KSU elevators to get upgrade amid concerns


Sophomores Andrew Jardy, newspaper journalism major; David Rowe, electronic media production major; Rex Santus, newspaper journalism major and Bryan Pilny, newspaper journalism major, ride the Olson Hall elevator. EMT stretchers cannot fit into the elevator, which is raising safety concerns Matt Hafley

Daniel Moore

Just after midnight Dec. 4, Megan Duffy experienced chest pains that felt like a heart attack.

Duffy, who lives on the third floor of Olson Hall, said her chest hurt so badly that she “couldn’t function,” and the resident assistant on duty called 911. When paramedics arrived at her door, she said they didn’t have the gurney.

“They were just like, ‘can you walk to the elevator?’” she said.

The gurney still sat in the lobby downstairs, she said, because paramedics couldn’t fit it on the elevator.

Although paramedics later diagnosed Duffy’s pains as a muscle cramp, and she was able to walk to the elevator, she said the incident highlights a serious problem.

“If I had broken my neck and not been able to walk, they would’ve had to carry me down the stairs,” she said.

Despite recent problems and concerns about elevator safety on campus, Kent State officials say elevators are and will continue to be well-maintained — or else be replaced.

“We are aware of some problems with elevators due to age of the equipment,” Elizabeth Joseph, the director of residence services, said in an e-mail. “We are currently working on identifying a plan to upgrade and replace elevators in various residence halls.”

Joseph said the Lake/Olson Hall elevators will be replaced this summer as part of a plan to renovate or replace all the elevators campus-wide by 2015. Residence Services, she said, would not be able to share more details regarding the renovation until March.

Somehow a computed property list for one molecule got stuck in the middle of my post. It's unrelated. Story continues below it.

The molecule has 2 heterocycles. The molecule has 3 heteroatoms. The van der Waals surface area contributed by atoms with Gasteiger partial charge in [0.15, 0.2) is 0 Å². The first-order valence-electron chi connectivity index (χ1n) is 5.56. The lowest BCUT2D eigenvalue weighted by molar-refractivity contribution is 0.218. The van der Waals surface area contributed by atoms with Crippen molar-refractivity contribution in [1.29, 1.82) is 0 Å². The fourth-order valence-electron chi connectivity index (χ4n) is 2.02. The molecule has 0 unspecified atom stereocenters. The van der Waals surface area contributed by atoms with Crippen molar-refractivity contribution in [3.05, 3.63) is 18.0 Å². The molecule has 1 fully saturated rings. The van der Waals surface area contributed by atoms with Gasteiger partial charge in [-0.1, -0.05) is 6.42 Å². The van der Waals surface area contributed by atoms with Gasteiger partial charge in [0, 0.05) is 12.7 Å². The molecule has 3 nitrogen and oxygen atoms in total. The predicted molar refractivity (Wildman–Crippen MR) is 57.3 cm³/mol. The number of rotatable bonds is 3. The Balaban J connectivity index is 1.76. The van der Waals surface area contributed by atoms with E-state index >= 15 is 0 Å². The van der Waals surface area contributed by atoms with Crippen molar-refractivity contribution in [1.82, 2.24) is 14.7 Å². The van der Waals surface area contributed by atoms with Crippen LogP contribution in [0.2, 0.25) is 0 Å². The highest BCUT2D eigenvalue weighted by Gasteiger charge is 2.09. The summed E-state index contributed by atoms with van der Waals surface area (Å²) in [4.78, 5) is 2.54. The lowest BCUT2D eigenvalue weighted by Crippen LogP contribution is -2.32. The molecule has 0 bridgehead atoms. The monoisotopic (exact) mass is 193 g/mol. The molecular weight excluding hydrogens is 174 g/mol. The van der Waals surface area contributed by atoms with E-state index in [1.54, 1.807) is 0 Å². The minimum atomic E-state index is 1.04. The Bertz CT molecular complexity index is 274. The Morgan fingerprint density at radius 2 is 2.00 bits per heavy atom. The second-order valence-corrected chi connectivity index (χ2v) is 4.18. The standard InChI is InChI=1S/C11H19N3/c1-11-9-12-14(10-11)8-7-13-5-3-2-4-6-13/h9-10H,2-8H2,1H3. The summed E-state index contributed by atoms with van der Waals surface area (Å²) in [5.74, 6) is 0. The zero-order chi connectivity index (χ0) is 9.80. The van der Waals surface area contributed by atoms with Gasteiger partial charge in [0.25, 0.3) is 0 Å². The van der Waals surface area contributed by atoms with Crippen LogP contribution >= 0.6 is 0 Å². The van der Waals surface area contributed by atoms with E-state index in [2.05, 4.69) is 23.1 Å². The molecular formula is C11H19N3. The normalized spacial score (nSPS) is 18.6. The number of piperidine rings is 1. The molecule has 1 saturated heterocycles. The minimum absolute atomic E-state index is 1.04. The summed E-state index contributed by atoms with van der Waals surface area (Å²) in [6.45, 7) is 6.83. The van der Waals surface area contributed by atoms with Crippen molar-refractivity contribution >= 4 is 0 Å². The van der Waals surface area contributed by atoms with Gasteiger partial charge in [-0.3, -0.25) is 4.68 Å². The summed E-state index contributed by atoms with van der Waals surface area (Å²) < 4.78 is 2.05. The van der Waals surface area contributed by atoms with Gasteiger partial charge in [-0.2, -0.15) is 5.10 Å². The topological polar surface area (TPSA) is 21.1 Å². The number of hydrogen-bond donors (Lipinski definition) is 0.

Robert Winkler, the assistant director of Campus Environment and Operations, said the Olson Hall elevator is not a violation because it met the code at the time it was built in 1961.

“A lot of these elevators don’t meet codes because the code at the time didn’t require it,” Winkler said. However, every time an elevator undergoes an upgrade, he said, it will meet the current code.

Although the elevator is not in violation, according to the Ohio Department of Commerce, the code was changed in 2002 to “allow elevator carts to accommodate ambulance stretchers” and again in 2007 to fit an even larger stretcher.

In its 48 years, Olson Hall’s elevator has not been upgraded. Joseph said when Residence Services renovates the elevators, they will meet the updated code.

But Winkler said age alone is not a key factor in determining when to replace elevators.

“They can safely run indefinitely, as long as they meet safety standards,” he said. “You got elevators here that are actually pretty reliable.”

Winkler said the Ohio Bureau of Operations and Maintenance inspects elevators twice a year. According its records of elevator inspections from 2009, elevators incurred violations ranging from a broken light to dirty hoist ropes to a “non-functioning reopening device.”

John White, the associate director for administrative operations in Residence Services, said a Wright Hall elevator was temporarily shut down Dec. 1 because the chain wheel was not completely broken, but it was “getting there,” and “needed to be replaced badly.” Once the chain, along with some plates at the top, was replaced, the elevator was reopened for use.

“Lake and Olson (elevators) are probably the worst,” White said. He also said some of the other elevators on campus are “having issues periodically, because they’re old.”

However, Winkler said he cautions against judging an elevator’s performance just because it is frequently down for service, even citing instances students could be at fault for maintenance.

He said students have messed with all the buttons, set off the fire alarm, overloaded the cart past its weight capacity, tried to light the ceiling on fire, and, most recently, stolen light bulbs. Students have to realize elevators are mechanical devices, he said, and will malfunction if “guidelines are not properly followed.”

He assured students campus elevators are checked, double-checked and triple-checked. White said Otis Elevator is the company the university contracts to perform “preventative, routine maintenance” and to “respond to any problems.”

“We have a mechanic here 40 hours a week. We have the state inspector. We’ve even hired a consultant to survey elevators older than 5 years,” he said. “I am not aware of any injury ever being caused by our elevators. I’d say that’s a pretty good safety record.”

Contact Daniel Moore at [email protected].